CHRIS HAYES: Right, and sort of amplified and accrued over time.
AARON GORDON: Someone makes a decision, a policy gets started, or put in place, and nobody ever revisits it. And then it just becomes the way things are. The way things are done. And the person who created the policy is no longer around to say, "You know, this was to accomplish safety goals. We're a much safer system, time to revisit it, or whatever."
They're not around anymore to say that, and so, all the new people, it's just the way things are done. They don't want to rock the boat. And certainly when it comes to safety issues, this is something we saw especially in the subway, in the early 2010s, I would say. Liability was the primary concern, that was pretty much all anyone cared about, was minimizing liability. So when it came to maybe revisiting some safety protocols that were outdated, nobody wanted that on their heads.
And that's something that's changing now under the new, New York City Transit President, Andy Byford, who is willing to stick his neck out and say, you know, I think we can roll this back and still be a safe system.
CHRIS HAYES: One of the things that I think is so interesting about this is that you felt like there was a crisis point, I think in the past summer, particularly, or is it-
AARON GORDON: It was like, the summer of 2017.
CHRIS HAYES: Yeah, it was 2017, the summer where it felt like there was a crisis point, there was lot of coverage. And what you're saying was, was there was no specific breaking point, it was like the accrual of a bunch of stuff that collected. Like the Hemingway quote, about going broke, like slowly and then all at once, that the sort of system went like, slowly and then all at once kind of broke down. And there's data to back that up, right? Like, it's a much worse performing system right now.
AARON GORDON: The way you described it is absolutely correct. Delays just steadily mounted, in a pretty linear fashion, for six to eight years. And then, it reached about 70,000 delays a month, which, yeah. That's a lot. It's like one in out of every six trains was delayed at the height of the subway crisis.
But it wasn't so much the steady erosion that kind of got the headlines, what got the headlines was the person banging on the F train door, as they were rolling into the station after being stuck in the tunnel for 45 minutes.
CHRIS HAYES: That, by the way, if you're listening to this right now, you can look up the video of this. It's like a zombie train, that gets stuck ... it's a summer train-
AARON GORDON: Yeah. So the windows are all fogged up, because there was so much heat in there from body heat that the windows got all fogged up, and the train's rolling in. And you just see this hand print come against the wall, like some chimpanzee had been let loose inside and eaten everybody and there was like one survivor, who, you know.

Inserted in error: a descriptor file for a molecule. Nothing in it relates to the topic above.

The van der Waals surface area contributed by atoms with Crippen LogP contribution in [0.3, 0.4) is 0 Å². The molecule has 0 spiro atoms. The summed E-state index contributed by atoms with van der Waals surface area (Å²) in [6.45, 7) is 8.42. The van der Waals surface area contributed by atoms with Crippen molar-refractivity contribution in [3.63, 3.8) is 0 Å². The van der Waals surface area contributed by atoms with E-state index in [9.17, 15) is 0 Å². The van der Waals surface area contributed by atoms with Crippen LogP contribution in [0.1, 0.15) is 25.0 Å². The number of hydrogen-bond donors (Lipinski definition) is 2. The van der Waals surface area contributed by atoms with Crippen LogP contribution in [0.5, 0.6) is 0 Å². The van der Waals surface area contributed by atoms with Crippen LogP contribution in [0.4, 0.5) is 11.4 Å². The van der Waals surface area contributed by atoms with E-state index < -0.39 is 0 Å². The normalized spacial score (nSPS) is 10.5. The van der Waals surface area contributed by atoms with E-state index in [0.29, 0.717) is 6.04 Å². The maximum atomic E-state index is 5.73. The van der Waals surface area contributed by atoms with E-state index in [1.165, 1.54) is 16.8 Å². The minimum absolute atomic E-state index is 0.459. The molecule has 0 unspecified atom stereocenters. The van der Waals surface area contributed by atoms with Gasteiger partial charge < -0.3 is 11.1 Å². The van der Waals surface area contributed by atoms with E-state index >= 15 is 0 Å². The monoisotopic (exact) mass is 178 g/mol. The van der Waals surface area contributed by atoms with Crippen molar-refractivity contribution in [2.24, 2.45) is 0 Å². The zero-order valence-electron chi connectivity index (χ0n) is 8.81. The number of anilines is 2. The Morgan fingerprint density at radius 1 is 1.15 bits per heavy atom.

CHRIS HAYES: Yeah, like it's a crazy scene, and it looks apocalyptic. And that got a lot of people's attention.
AARON GORDON: Yeah, and so, that. And then, an A train did derail—this was like the one derailment in 2017 that got a lot of attention. But if you look at the data, it's hard to see what made the summer of 2017 that much worse than the summer of 2016.
CHRIS HAYES: Right.
AARON GORDON: Or the winter of 2017.
CHRIS HAYES: I think part of it too, though, was people coming to not feel like they were crazy. I think part of it was the reporting was showing the data was supporting what people had started to feel for a while, and that allowed people to say, like, I'm not crazy, this is driving me nuts, that I have this problem.
AARON GORDON: Yeah, it was a classic frog in the pot of water situation. Where all of a sudden, it started boiling, and everyone was, yeah, it has gotten hotter in here.
CHRIS HAYES: Right, right. So, now you've got Andy Byford there, and I think what's interesting now is, Byford comes from London, right?
AARON GORDON: Or, he came from Toronto ... he's British, he worked in Sydney, and then ... he worked in the UK, UK Rail and London Transport. Then he went to Sydney. And then, he most recently was running the Toronto system.
CHRIS HAYES: So this is a guy who knows sort of comparatively, like. So there's one big thing which is that ... and this is broader than just New York City, although New York City ... is that, it's unbelievable how far we are, behind in public transport. Not just subways but like, bus rapid transit, all sorts of ways of getting people around that are happening not just in China where like, okay, fine. They've been investing like crazy and every airport was built in the last four days and looks, you know, all gleaming.
But in a place like Rio, or in other places in like, the global south. Or in Southeast Asia, where they have all sorts of very cool transportation innovations that are in places that are much poorer than the US, relative to us. Like, what, what do you see Byford's role and what do you see as the stuff that we should be learning, both in New York and in other cities across the country?
AARON GORDON: You know, very much like what you were saying about the summer of 2017 telling us like, we aren't crazy; the system really has gotten worse. Byford's played a role in that, too. He came in and one of the first major things he said ... I think it was like three weeks after he started his job, is he was like, "Yeah, it's not overcrowding."